Tuesday, March 20, 2012

Funding Nuclear Engineering Education:

More on the Issues

I recently had several excellent comments on my March 2, 2012 blog on funding for nuclear engineering education. In that blog, I had expressed my dismay that DOE and NRC the 2013 Federal budget request had zeroed out funding for nuclear engineering education programs. I had expressed the hope that funding would be restored by Congress as it considers the budget request and had suggested that people make their views known to their Senators and Congressmen/women.

The comments went beyond what I had written. Specifically, they provided some thoughts on the issues associated with industry funding of nuclear engineering programs. All of the commenters bring expertise beyond my own to the table. Since I'm not sure all the readers of the original blog will go back and read the comments, I thought I'd highlight some of the thoughts in a new blog, and add a couple more of my own thoughts.

(Only one commenter provided his full name, so I can only give credit by name to Rod Adams, whose nuclear credentials are well known in the blogging community and beyond. Another commenter reported being a member of the Nuclear Engineering Student Delegation last year, so has been actively involved in the debate on supporting nuclear engineering education. A third commenter brought insights about INPO's activities to the discussion.)

Among the key thoughts expressed by the commenters (rephrased in my own words) are the following (but I urge you to go back to the posting for the full comments, which are expressed a bit more colorfully than the wording below):

• It is inconsistent of the Administration to take credit for supporting new nuclear power plant construction--which guarantees that we will need more skilled nuclear engineers for the foreseeable future--while at the same time cutting off the academic pipeline.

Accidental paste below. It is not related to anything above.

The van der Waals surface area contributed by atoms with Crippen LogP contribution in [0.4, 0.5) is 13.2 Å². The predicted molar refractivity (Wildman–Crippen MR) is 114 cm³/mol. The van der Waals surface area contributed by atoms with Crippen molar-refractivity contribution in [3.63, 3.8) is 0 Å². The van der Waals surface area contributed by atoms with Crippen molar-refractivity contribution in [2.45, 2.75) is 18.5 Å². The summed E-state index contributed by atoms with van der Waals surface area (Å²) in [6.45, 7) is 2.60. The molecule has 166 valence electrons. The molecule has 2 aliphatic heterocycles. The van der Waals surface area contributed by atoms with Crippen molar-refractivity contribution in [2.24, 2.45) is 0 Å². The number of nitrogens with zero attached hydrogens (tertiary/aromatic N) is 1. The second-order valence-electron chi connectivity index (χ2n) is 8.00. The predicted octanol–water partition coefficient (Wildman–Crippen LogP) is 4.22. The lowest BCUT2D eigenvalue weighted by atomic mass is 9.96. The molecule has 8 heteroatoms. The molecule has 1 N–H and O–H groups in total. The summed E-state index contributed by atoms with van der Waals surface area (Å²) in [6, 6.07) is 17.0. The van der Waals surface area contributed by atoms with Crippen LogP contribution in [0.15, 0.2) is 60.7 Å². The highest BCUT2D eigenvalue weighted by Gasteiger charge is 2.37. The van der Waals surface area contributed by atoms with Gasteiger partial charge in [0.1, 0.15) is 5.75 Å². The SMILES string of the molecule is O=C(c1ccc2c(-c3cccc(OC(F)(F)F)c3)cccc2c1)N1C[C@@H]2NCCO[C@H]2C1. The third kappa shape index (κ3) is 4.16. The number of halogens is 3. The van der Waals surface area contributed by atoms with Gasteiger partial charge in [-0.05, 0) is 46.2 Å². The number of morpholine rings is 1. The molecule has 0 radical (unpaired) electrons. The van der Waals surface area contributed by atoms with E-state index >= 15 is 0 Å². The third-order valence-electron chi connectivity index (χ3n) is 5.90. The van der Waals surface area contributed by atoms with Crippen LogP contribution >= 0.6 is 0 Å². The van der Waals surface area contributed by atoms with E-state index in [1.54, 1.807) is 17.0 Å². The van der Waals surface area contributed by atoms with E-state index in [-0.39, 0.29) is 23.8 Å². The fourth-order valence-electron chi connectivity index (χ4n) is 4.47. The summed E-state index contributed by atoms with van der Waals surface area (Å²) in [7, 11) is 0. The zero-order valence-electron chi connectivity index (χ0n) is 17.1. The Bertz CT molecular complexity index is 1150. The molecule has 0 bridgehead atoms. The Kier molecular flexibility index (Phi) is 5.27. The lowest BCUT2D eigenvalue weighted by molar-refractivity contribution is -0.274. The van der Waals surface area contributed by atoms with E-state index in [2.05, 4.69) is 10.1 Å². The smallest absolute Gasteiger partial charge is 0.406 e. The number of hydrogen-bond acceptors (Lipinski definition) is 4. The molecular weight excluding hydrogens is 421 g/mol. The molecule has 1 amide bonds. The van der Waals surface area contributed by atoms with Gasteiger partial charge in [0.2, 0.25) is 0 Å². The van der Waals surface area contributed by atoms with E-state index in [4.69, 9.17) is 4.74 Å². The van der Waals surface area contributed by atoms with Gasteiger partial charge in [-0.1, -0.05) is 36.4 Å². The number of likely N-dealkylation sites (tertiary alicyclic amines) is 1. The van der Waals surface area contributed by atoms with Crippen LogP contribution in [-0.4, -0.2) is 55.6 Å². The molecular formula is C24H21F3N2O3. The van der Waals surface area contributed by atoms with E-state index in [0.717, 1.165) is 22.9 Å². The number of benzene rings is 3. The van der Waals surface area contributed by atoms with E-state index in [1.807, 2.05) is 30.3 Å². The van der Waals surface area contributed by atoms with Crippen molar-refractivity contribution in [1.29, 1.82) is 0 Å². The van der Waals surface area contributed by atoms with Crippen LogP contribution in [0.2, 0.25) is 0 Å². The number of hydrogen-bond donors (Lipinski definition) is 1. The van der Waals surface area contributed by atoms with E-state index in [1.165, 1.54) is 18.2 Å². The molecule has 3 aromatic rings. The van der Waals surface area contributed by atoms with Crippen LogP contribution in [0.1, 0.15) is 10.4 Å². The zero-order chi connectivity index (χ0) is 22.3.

• The government believes that they have "primed the pump" enough, as enrollments have increased. The government thinks it is now industry's turn to continue the needed support, and "political demagogues" consider funding nuclear education to be a form of "corporate welfare"--even though the money goes to students and universities, not to corporations. Having funding tied to a specific industry--particularly the nuclear industry, which is not universally loved--makes it an even harder sell.

• It would be great for the nuclear industry to step up to the plate by increasing its support for nuclear engineering programs and not rely so much on the government. By and large, however, industry is under pressure to control costs and justify expenses, and it is a hard sell in the boardrooms when the goal is a rather nebulous "assuring a pipeline of trained engineers."

• One comment noted that INPO does provide substantial support to nuclear engineering students, but cited a further issue--that only about 20% of nuclear engineering graduates go to work in the nuclear power industry. This fact makes it difficult for the industry to justify providing support. (Note that this commenter pointed out that many of the other graduates go into federal government or the national labs, or into related fields, such as nuclear medicine--all of which to me would be a further argument for Federal support.)

• The same commenter noted that the situation is different when looking at the associate degree level. There is increasing support for industry for nuclear training in technical schools. However, this doesn't address the need for nuclear engineers.

• Of particular interest to me was one comment about NSF funding for students. I hadn't thought about NSF funding for a long time. As far as I know, NSF funds students in just about all other science and engineering disciples. Nuclear engineering has long been separated out to be funded by DOE and NRC (and, as the commenter notes, NNSA). The commenter notes that the reason is that NSF "doesn't have the personnel to judge the merits of the applications." I'm not sure if that is the full reason or if there are other factors, but that is not important for this discussion. What is important is that the fact that nuclear engineering is treated differently by the US government tends to lead to disparities such as we are now seeing, where the nuclear engineering support programs are treated differently than those of other disciplines.

These comments provide excellent additional perspective to what I wrote, and I thank all the commenters for taking the time to send their thoughts. All of them are strong supporters of nuclear engineering education and echoed my concern about the funding of nuclear engineering programs and the importance of support, in one way or another. I can only hope that our collective voice will be heard.


1 comment:

  1. Thanks for posting on this issue. If only nuclear engineers could get support from traditional educational funding opportunities, like through NSF, then they could be treated as other students.